After a productive stint as the CEO and President of Def Jam Recordings (between 2004 and 2008), Jay-Z left his longtime label and teamed up with entrepreneur Jay Brown to found the entertainment label Roc Nation in 2008.
Rihanna, Jay-Z’s star signee from his Def Jam executive days, left Def Jam in 2014 to join Roc Nation, adding to a roster that now includes the likes of J. Cole, Shakira, DJ Khaled, T.I., and Big Sean.
Roc Nation is owned by the entertainment company Live Nation, and it has offices in New York City, Nashville, Los Angeles, and London. It launched its own sports management division, Roc Nation Sports, in 2013.
In April 2017, Roc Nation announced the launch of Arrive, a venture capital firm that provides brand services and business development to early-stage startups.
Roc Nation Sports
In 2013, Jay-Z made a huge move into sports management when he launched Roc Nation Sports in a partnership with the Creative Artists Agency (CAA).
Jay-Z previously had a minority share in the Brooklyn Nets basketball team. In 2013, a year after he orchestrated the team’s name change and move from New Jersey to the new Barclays Center in Brooklyn, Jay had to give up his stake in the team in order to legally manage players.
Roc Nation Sports currently represents star athletes like Golden State Warriors forward Kevin Durant, Dallas Cowboys wide receiver Dez Bryant, Los Angeles Rams running back Todd Gurley, and Seattle Mariners second baseman Robinson Canó.
Michael R. Yormark, Roc Nation’s president and chief of branding and strategy, described Jay-Z as having an “entrepreneurial spirit that is absolutely contagious.”
“When I joined Roc Nation, he immediately encouraged me and my team to take chances with Roc Nation Sports because you can’t have an ounce of fear when you’re building a business,” Yormark told Business Insider.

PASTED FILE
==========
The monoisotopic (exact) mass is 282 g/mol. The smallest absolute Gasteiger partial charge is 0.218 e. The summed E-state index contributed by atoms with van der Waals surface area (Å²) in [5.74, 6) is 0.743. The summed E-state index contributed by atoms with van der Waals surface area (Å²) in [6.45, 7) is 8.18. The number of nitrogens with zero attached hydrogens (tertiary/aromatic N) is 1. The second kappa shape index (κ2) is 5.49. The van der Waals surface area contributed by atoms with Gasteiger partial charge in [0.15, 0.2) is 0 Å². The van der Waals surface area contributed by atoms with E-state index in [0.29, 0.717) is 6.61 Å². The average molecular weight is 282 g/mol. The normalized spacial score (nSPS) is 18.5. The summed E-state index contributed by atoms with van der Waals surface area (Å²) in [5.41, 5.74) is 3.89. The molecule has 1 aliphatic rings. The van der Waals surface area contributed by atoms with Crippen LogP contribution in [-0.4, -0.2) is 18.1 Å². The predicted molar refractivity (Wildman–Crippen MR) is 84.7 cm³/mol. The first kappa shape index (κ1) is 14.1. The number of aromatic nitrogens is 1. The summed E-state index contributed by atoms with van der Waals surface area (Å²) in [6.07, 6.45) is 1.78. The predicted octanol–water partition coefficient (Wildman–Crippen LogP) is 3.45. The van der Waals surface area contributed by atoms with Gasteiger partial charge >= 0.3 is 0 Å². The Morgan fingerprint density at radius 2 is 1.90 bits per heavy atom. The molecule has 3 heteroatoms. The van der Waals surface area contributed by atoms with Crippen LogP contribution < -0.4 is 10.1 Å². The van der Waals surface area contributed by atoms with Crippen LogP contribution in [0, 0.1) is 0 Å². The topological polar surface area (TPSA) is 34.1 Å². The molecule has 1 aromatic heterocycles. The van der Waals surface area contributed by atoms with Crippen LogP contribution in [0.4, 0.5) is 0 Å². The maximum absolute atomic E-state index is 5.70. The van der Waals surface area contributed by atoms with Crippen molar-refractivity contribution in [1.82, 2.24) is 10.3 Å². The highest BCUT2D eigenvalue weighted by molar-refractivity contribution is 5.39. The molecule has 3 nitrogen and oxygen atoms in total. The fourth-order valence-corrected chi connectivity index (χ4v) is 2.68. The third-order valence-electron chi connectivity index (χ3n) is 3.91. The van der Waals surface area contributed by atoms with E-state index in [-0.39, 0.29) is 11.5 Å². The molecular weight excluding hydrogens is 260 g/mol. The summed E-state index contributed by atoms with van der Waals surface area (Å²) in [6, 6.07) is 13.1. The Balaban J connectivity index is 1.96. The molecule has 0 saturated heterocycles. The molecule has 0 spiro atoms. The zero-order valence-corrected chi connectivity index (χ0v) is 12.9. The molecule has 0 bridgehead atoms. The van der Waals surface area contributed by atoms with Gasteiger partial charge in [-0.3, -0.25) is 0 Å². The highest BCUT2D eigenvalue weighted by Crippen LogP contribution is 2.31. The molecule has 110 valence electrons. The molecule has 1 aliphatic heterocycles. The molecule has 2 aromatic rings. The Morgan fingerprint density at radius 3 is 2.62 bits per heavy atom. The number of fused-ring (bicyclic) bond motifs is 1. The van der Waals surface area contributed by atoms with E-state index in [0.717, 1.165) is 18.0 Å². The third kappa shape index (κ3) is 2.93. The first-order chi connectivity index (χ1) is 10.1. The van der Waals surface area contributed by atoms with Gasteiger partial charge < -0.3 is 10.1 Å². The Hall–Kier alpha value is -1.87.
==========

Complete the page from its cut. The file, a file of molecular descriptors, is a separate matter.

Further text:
“Thanks to Jay’s leadership and strategic vision over the years, Roc Nation Sports has grown exponentially by signing world-class athletes across a vast array of sports. We believe there’s nothing we can’t accomplish and that is a testament to the attitude that Jay and Roc Nation Sports President Juan Perez has instilled in us.”
After Jay-Z acquired the Norwegian tech company Aspiro in March 2015, he quickly relaunched the company’s streaming service, Tidal, with a flashy press conference.
Sixteen major artists, including Jay-Z, Kanye West, Madonna, and J. Cole, stood on a stage in New York City on March 30, 2015, and were introduced as the co-owners and stakeholders of the first “artist-owned” streaming service.
The service’s business model has centered around hosting exclusive releases from artists like Jay-Z, Beyoncé, and Kanye West.
In March 2016, the company claimed to have reached 3 million global subscribers, but an internal report from January 2017 showed that it only had 1.2 million subscribers. Since Jay-Z relaunched the service, Tidal has also seen a consistent exodusof top executives.
Though Tidal has certainly not been smooth sailing for Jay-Z, in January 2017, he sold sold 33 percent of Tidal to the phone company Sprint for $200 million. It was reportedly worth $56 million when he bought it in 2015.